In addition to the UNH-IOL USGv6 IPv6 native network, the UNH campus network has a working native IPv6 network for production systems. Critical services (e.g. routing and name - DNS), are resident on our IPv6 test network. A current IT project is tasked with migrating some electronic mailing services and web services to a native IPv6 stack. The core campus network is capable of running IPv6, and in Summer 2013, UNH IT will target selected UNH research and operations units to consider the transition from native IPv4 to IPv6. The recent developments of moving more services and servers to our core Data Center and the deployment of more private IP networks has brought some relief in the pressure on public IP addresses. However, as a result of UNH’s intimate involvement in the IPv6 community, not only are we preparing for the near-term day when our entire network operates a native IPv6 network, our key staff members leading the migration efforts are presenting to other institutions, both public and private, on the process and merits of making the transition to native IPv6 sooner rather than later.
UNH maintains a custom-built identity management system with LDAP backend, serving UNH and Granite State College students. This system provides a single sign-on solution for many campus-based systems for UNH students, faculty, staff, alumni and various “associated” users. The NECC research work in the NSF EPSCoR RII Track 2 grant made evident the need to authenticate across institution domains. (Many researchers needing to access devices outside the UNH campus network needed to maintain independent login and password combinations to accomplish their research.) In 2012, UNH IT started a project to deploy Shibboleth between research devices on the UNH campus. This project continues in 2013, with the added assignment to implement the InCommon Federation configurations. UNH is an InCommon Federation member, and will be fully deployed by the summer of 2013, with the goal of advancing certification to make remote resources access seamless for researchers, as well as to make accessing UNH resources easier for off-campus researchers.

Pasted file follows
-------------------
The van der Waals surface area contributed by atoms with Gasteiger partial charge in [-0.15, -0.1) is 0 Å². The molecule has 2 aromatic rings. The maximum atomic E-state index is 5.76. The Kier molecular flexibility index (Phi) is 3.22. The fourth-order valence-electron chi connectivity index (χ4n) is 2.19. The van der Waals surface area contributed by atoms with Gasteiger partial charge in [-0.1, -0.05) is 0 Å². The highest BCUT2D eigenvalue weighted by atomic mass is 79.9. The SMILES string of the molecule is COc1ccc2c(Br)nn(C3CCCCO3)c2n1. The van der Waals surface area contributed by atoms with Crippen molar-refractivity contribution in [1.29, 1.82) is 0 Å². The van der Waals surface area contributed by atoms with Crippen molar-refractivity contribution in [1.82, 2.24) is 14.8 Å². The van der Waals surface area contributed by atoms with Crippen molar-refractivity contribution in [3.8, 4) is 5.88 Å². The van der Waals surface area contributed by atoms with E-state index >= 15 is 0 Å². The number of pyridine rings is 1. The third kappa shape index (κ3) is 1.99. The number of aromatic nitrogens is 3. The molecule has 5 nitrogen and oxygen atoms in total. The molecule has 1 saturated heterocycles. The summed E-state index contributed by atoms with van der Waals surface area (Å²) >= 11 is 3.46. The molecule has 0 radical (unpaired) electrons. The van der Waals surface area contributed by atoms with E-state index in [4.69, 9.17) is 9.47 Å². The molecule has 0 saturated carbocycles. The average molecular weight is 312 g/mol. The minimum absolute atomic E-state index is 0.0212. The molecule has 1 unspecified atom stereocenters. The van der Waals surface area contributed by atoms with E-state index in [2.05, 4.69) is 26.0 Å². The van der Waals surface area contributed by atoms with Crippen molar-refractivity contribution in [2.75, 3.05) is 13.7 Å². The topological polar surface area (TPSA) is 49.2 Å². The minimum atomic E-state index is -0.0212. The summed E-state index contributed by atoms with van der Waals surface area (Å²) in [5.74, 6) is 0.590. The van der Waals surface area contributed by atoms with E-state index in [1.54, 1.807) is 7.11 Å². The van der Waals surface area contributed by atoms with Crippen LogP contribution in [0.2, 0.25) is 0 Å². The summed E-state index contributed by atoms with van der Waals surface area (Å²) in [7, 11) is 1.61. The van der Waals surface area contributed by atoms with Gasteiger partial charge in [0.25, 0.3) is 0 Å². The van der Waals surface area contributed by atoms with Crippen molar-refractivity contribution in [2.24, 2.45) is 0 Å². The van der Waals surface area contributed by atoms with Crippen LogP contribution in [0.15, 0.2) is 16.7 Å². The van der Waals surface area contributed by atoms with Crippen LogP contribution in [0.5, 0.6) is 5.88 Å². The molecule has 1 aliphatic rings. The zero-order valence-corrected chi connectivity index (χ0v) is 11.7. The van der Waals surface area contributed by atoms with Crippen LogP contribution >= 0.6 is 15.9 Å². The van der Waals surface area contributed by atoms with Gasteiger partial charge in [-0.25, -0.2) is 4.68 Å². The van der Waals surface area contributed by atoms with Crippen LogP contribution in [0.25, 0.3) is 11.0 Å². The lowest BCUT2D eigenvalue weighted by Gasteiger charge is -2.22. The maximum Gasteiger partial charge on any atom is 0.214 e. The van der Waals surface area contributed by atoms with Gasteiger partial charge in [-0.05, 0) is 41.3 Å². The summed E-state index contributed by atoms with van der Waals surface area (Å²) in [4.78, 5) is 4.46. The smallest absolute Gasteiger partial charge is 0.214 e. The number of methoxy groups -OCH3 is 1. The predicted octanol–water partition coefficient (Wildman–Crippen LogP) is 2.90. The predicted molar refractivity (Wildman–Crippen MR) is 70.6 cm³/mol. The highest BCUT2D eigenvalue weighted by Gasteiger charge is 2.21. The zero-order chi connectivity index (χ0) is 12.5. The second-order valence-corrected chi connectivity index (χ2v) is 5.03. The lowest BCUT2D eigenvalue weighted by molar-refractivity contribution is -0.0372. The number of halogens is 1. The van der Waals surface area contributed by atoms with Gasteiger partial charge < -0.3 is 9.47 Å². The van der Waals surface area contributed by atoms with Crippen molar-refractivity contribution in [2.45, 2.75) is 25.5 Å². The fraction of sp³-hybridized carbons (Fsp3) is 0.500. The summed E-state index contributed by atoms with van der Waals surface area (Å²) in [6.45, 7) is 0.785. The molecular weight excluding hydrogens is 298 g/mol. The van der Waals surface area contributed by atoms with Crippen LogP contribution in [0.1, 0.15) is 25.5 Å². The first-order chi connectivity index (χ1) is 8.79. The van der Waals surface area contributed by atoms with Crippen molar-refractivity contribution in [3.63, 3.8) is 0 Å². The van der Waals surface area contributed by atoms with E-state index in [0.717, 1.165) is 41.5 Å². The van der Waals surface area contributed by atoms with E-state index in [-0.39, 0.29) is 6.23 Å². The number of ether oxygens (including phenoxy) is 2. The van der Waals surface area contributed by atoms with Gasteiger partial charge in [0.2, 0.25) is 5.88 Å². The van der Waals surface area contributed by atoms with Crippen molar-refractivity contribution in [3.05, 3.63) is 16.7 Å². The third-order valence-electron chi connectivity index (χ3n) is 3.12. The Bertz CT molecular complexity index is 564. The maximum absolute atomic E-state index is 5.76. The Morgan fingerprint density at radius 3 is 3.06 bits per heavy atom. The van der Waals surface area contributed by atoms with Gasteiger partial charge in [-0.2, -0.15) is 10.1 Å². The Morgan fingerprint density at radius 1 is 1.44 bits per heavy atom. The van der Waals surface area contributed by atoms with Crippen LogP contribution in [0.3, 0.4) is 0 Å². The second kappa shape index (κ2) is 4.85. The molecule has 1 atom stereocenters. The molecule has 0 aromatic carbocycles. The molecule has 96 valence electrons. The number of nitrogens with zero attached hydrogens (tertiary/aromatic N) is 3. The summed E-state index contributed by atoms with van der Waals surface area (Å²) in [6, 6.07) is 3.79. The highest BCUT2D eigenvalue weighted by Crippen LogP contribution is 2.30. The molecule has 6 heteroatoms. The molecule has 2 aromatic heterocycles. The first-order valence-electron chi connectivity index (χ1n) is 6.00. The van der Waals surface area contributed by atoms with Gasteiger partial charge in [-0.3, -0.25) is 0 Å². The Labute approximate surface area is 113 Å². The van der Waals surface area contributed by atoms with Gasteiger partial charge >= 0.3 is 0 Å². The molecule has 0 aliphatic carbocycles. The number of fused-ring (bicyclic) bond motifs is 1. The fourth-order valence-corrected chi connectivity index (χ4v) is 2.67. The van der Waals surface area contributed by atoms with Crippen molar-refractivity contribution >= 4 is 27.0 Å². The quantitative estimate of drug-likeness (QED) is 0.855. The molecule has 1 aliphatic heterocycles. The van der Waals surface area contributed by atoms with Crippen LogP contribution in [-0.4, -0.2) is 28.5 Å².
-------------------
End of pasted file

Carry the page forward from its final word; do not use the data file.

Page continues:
Long Range CI Goals
Additional CI investments over the next five-year period include preparations necessary to sustain and transition conceptual tools into regular production and use by educators and students across NH. UNH Research Computing and Instrumentation (RCI), along with the UNH IT Department and the UNH Library, are making CI investments in storage technology that will both preserve data as well as make data resources available for synthesis and learning. The Library will be involved in efforts to manage and share data sets produced by UNH researchers. It will serve as a site for registering datasets in the institutional repository, which includes providing a deposit mechanism for data that will be stored and secured in a central location at UNH and backed-up off-site. This service will include providing metadata records and access information for all datasets and download links for data that has been freely shared by researchers. A critical requirement for effective e-science, NH’s CI investment is focused on building the tools, infrastructure, personnel and experience necessary to remain competitive in pursuing scientific research critically needed in our world.